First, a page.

Monday, February 06, 2006

TD Bank Treads Different Path in US

The Toronto Star, Stuart Laidlaw, 6 February 2006

Gotham, Maine—Suzanne Tremble faces a level of competition that few bankers in Canada could even comprehend.

There's the larger and more established Gorham Savings Bank across the street, for one, a few more banks down the road in either direction, a credit union, a couple of brokerages in town attracting customers' investment income and dozens more banks, brokers and credit unions in nearby Portland.

"There's not just one or two banks to choose from," says Tremble, manager of the TD Banknorth branch in this Portland suburb. "There's a million banks they can go to."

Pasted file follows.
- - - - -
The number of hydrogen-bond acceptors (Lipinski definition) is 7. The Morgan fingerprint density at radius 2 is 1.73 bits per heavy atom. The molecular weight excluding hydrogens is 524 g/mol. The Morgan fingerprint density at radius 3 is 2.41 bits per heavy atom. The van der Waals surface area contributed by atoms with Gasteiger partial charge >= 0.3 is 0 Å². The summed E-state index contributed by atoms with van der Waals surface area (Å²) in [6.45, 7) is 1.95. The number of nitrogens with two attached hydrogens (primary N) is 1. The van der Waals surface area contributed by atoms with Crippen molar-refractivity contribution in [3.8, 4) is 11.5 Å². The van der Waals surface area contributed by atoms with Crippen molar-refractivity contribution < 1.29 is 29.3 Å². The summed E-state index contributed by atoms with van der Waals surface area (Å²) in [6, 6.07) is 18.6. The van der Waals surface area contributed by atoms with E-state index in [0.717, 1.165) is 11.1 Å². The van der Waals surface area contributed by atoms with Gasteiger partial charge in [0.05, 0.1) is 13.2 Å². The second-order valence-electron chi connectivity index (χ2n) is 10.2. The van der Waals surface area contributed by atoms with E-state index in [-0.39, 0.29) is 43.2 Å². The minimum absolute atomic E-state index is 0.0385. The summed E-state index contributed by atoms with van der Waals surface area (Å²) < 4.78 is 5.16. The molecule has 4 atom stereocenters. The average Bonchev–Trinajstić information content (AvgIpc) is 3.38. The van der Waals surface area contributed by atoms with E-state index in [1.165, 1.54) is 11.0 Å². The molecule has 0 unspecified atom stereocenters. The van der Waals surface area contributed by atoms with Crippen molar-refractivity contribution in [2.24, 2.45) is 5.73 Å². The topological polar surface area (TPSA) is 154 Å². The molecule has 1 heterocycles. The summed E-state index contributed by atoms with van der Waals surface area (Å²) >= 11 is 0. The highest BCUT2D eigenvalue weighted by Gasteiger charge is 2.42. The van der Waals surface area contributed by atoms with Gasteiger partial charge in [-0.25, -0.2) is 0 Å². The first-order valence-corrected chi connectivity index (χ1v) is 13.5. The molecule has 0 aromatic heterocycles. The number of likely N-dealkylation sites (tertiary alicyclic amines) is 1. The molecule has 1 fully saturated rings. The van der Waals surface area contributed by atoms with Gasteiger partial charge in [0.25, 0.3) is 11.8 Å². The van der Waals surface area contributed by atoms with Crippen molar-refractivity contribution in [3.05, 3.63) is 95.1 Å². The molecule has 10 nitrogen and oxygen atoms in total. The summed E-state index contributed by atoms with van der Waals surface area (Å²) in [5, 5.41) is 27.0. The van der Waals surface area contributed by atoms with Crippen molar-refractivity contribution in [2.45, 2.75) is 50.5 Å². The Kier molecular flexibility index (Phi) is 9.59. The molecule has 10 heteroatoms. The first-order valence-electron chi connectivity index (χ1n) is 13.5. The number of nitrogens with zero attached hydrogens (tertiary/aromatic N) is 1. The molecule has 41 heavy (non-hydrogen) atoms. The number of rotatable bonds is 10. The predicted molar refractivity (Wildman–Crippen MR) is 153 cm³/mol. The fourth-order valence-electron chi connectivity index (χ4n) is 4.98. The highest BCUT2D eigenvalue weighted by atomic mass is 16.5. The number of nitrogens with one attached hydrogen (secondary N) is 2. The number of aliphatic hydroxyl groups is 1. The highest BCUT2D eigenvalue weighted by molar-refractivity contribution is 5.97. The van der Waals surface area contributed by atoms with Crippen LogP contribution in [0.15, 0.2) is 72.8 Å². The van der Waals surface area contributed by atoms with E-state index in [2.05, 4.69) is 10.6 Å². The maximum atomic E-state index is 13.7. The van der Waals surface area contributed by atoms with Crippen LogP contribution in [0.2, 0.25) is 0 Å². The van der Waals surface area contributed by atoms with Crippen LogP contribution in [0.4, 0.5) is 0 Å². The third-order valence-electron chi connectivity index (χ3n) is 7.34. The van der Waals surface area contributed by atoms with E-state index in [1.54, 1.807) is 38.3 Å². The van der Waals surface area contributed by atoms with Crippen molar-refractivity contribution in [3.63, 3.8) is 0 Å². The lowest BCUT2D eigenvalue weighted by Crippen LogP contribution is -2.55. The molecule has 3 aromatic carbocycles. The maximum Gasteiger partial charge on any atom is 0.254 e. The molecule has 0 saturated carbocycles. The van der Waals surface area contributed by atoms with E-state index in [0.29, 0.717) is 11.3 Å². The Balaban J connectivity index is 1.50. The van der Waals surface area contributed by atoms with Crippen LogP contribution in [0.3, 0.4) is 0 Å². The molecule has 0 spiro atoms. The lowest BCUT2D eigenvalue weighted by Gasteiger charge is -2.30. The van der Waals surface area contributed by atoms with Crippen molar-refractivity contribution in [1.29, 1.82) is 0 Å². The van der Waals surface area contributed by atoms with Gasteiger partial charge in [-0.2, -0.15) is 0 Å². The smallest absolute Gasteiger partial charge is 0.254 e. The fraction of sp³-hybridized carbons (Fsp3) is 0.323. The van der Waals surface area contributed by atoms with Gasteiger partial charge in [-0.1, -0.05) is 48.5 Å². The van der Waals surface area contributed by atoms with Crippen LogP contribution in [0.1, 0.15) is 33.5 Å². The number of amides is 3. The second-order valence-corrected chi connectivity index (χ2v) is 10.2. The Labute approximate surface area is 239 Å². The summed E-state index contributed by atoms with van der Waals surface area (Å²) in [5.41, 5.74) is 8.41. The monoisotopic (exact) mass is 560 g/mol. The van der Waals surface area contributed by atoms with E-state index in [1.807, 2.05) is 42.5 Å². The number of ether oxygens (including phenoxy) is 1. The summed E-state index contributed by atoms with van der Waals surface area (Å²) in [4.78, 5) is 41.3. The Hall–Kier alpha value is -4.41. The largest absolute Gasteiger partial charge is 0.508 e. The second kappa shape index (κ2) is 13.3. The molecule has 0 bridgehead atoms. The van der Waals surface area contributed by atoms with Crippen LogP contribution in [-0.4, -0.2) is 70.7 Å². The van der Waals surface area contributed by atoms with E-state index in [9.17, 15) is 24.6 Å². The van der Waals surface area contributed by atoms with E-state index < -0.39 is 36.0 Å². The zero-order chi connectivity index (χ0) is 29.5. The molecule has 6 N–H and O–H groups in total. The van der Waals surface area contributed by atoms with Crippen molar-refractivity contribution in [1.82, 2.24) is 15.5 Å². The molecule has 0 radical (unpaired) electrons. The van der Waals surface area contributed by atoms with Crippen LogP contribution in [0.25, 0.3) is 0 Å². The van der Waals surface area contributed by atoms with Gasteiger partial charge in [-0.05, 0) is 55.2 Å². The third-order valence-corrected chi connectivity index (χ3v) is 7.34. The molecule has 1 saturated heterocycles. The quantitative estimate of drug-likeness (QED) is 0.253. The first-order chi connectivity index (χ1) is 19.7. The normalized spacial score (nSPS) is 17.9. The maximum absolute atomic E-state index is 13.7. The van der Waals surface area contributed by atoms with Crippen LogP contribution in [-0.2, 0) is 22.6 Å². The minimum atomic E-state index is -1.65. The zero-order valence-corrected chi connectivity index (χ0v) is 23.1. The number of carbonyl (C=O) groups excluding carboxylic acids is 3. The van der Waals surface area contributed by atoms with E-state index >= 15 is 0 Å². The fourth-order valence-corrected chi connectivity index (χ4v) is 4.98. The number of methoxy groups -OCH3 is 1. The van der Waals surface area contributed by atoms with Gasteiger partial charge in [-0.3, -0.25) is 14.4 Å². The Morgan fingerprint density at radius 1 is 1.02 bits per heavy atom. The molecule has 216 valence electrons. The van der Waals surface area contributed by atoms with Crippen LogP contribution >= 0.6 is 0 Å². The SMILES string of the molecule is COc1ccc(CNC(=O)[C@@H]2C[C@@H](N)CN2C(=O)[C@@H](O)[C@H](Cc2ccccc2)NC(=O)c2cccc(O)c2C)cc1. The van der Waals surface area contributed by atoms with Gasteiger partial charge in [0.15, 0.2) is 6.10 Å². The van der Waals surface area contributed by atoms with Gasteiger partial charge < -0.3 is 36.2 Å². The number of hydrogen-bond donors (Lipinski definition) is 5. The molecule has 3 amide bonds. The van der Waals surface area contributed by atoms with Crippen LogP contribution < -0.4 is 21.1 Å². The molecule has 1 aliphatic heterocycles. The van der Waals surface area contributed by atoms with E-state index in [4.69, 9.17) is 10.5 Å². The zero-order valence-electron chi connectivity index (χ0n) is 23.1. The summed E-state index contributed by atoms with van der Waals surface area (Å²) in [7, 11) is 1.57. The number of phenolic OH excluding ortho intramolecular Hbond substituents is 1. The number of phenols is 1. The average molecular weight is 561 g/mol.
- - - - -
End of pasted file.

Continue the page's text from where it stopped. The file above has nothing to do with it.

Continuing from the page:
Born in Canada, but raised mostly in the United States as her father's career in the oil business moved the family around, Tremble chose to stay in the U.S. when the rest of her family returned to Canada.

Instead, Canada came to her, when Toronto Dominion Bank bought a controlling stake in Banknorth, a leading lender in New England, almost two years ago.

And now, on the tree-lined streets of Gorham, she is playing out her role in two battles: Banknorth's struggle for market share across the U.S. Northeast, and TD's effort to establish a foothold in the highly competitive U.S. market.

Her boss, Banknorth chief executive Bill Ryan, says the stakes are high and the competition tough.

"In America, we have 9,000 banks. So you have 9,000 banks trying to chip customers off," he tells the Star.